From the first line of the Genesis 1:3 to the radioactive arachnid bite that turned scrawny Peter Parker into a spider-man to the titular face-hugging creature in Alien, the greatest stories ever told all owe their beginnings to a single metaphorical light-bulb going off in someone’s head.
Pan’s Labyrinth director Guillermo del Toro sees monsters just about everywhere he goes – or at least parts of monsters – A sliver of plastic moulding from a machine, for example, once inspired him to come up with the look of a creature’s brow.
[pullquote]You can be inspired for the design of a monster by looking at a building, you never know what’s going to trigger it.[/pullquote]
“You can be inspired for the design of a monster by looking at a building, you never know what’s going to trigger it,” Del Toro recently told Unwinnable.
“When I started writing Pacific Rim, I didn’t look at manga or anime” he says, referring to his upcoming sci-fi blockbuster about human-piloted giant robots that grapple with undersea Godzilla-sized monsters. “One of the first images that inspired me was by Goya, a Spanish painter – [the painting] was called “The Colossus,” [of] a giant towering over a village.”
For Stan Lee, one of the most fateful bolts of inspiration in pop culture history came from the most mundane of sources: a literal fly on the wall.
“I said, ‘Boy, it would be great if I could get a superhero who could stick to walls like an insect,’” says Lee, who was under pressure from Marvel Comics’ publisher Martin Goodman at the time to come up with some new characters.
“The next thing you need after you have an idea is, you need a name,” Lee says. “So I started thinking of names like Insect Man, Fly Man, Stick-to-Wall Man, Mosquito Man. None of them sounded good enough. Then it hit me – thought of Spider-Man, and that sounded scary and dramatic — and as we often say, the rest is history.”
Of course, it helps to have artists like Steve Ditko and Jack Kirby to turn a comic book idea into an iconic image.
“Regarding The Hulk, I always loved the Frankenstein movie starring Boris Karloff,” Lee says. “To me, the monster was really the hero. He didn’t want to hurt anyone, but those idiots with torches kept chasing him up and down the hills. I thought it would be fun to make a monster [that] was really the good guy.”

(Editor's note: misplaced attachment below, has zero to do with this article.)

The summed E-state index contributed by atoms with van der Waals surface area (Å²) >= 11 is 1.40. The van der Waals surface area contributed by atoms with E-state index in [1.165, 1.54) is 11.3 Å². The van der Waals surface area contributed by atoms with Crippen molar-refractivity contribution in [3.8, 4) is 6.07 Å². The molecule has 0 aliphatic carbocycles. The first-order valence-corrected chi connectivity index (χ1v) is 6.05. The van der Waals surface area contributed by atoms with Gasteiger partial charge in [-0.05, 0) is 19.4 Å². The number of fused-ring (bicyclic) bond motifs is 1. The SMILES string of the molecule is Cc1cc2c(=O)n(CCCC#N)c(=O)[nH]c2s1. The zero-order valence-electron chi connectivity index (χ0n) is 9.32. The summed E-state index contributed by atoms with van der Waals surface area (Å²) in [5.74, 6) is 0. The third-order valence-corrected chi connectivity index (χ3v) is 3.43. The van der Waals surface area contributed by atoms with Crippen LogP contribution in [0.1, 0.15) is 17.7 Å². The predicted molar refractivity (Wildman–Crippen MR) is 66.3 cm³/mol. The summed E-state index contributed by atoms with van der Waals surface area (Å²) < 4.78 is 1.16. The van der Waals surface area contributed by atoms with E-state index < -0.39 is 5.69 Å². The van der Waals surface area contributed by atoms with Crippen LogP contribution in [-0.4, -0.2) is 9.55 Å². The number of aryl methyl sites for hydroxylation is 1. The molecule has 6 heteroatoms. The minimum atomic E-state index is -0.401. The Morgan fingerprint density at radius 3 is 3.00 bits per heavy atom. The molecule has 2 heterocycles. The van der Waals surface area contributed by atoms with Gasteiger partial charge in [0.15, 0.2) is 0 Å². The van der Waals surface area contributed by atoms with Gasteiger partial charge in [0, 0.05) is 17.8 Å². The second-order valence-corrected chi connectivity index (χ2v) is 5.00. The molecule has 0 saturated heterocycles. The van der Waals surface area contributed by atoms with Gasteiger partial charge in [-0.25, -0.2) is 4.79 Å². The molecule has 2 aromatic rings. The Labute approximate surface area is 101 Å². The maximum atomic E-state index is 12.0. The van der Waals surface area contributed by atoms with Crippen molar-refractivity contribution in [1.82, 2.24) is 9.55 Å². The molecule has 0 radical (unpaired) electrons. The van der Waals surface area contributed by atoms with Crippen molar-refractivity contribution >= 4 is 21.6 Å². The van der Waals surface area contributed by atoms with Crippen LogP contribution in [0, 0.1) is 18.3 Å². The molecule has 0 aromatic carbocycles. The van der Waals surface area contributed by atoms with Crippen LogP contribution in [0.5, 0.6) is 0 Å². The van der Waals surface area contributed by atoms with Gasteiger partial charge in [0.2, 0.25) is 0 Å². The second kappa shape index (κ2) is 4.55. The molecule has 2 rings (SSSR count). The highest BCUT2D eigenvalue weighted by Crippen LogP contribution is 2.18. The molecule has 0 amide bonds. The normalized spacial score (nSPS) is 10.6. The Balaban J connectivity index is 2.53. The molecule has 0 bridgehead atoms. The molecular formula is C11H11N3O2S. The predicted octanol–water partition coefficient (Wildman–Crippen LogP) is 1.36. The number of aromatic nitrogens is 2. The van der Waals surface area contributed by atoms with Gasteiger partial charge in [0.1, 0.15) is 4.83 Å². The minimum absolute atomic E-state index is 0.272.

But Lee’s Frankenstein idea was still missing something.
“It occurred to me that it might be tiresome just watching a monster running around,” he says. “So the idea of Dr. Jekyll and Mr. Hyde hit me. What if the monster had a dual identity– and each identity hated the other? That was the start of it.”
George Lucas should’ve written a royalty check to his family dog. Indiana inspired the look of Chewbacca for Star Wars as well as the name of Harrison Ford’s whip-cracking archeologist.
The animal kingdom has also provided a wealth of ideas for sci-fi creators. The embryonic idea for Alien emerged when screenwriter Dan O’Bannon stumbled on a factoid about real-life predations of spider wasps. These flying insects paralyze larger spiders with their stings, lay their eggs inside their victims, which are doomed to die a horrible death once the larva hatch and eat their way out from the inside. Sound familiar? Inspiration can strike anywhere, at any time.
The image of a fearsome metal skeleton stomping through a post-apocalyptic future came to James Cameron in a feverish dream in a Paris hotel room, The Terminator director has said. For Brian K. Vaughn, the inspiration for his comic, Y The Last Man (about the sole survivor of the gender after a mysterious plague decimates all the males on the planet) came from a fantasy he harbored as an adolescent.